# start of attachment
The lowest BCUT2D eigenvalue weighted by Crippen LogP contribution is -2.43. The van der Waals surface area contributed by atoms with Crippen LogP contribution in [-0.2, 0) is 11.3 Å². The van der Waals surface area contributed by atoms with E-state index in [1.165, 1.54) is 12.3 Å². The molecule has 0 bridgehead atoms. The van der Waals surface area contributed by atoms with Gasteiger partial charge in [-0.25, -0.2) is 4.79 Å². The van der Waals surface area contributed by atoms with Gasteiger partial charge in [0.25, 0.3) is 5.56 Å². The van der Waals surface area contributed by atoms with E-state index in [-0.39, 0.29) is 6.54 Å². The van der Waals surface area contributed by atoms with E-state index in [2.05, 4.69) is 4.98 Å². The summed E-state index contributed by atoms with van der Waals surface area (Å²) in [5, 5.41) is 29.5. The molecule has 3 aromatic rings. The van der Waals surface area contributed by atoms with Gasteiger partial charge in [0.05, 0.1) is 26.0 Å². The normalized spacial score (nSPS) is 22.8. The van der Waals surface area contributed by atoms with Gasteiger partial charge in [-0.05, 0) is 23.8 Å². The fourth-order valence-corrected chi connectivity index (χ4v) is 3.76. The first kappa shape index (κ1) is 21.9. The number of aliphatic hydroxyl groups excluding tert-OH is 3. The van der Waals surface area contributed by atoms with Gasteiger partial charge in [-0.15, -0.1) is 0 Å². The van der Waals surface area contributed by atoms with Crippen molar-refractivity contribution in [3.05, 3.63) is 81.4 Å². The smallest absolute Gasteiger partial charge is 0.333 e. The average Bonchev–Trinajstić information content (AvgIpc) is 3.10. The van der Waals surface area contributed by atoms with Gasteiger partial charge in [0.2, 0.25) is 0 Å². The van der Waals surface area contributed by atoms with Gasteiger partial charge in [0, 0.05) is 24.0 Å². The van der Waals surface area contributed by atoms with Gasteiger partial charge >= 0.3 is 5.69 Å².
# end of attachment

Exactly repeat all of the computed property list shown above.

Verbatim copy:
The lowest BCUT2D eigenvalue weighted by Crippen LogP contribution is -2.43. The van der Waals surface area contributed by atoms with Crippen LogP contribution in [-0.2, 0) is 11.3 Å². The van der Waals surface area contributed by atoms with E-state index in [1.165, 1.54) is 12.3 Å². The molecule has 0 bridgehead atoms. The van der Waals surface area contributed by atoms with Gasteiger partial charge in [-0.25, -0.2) is 4.79 Å². The van der Waals surface area contributed by atoms with Gasteiger partial charge in [0.25, 0.3) is 5.56 Å². The van der Waals surface area contributed by atoms with E-state index in [-0.39, 0.29) is 6.54 Å². The van der Waals surface area contributed by atoms with E-state index in [2.05, 4.69) is 4.98 Å². The summed E-state index contributed by atoms with van der Waals surface area (Å²) in [5, 5.41) is 29.5. The molecule has 3 aromatic rings. The van der Waals surface area contributed by atoms with Gasteiger partial charge in [0.05, 0.1) is 26.0 Å². The normalized spacial score (nSPS) is 22.8. The van der Waals surface area contributed by atoms with Gasteiger partial charge in [-0.05, 0) is 23.8 Å². The fourth-order valence-corrected chi connectivity index (χ4v) is 3.76. The first kappa shape index (κ1) is 21.9. The number of aliphatic hydroxyl groups excluding tert-OH is 3. The van der Waals surface area contributed by atoms with Gasteiger partial charge in [-0.15, -0.1) is 0 Å². The van der Waals surface area contributed by atoms with Crippen molar-refractivity contribution in [3.05, 3.63) is 81.4 Å². The smallest absolute Gasteiger partial charge is 0.333 e. The average Bonchev–Trinajstić information content (AvgIpc) is 3.10. The van der Waals surface area contributed by atoms with Gasteiger partial charge in [0.2, 0.25) is 0 Å². The van der Waals surface area contributed by atoms with Gasteiger partial charge in [0, 0.05) is 24.0 Å². The van der Waals surface area contributed by atoms with Gasteiger partial charge >= 0.3 is 5.69 Å².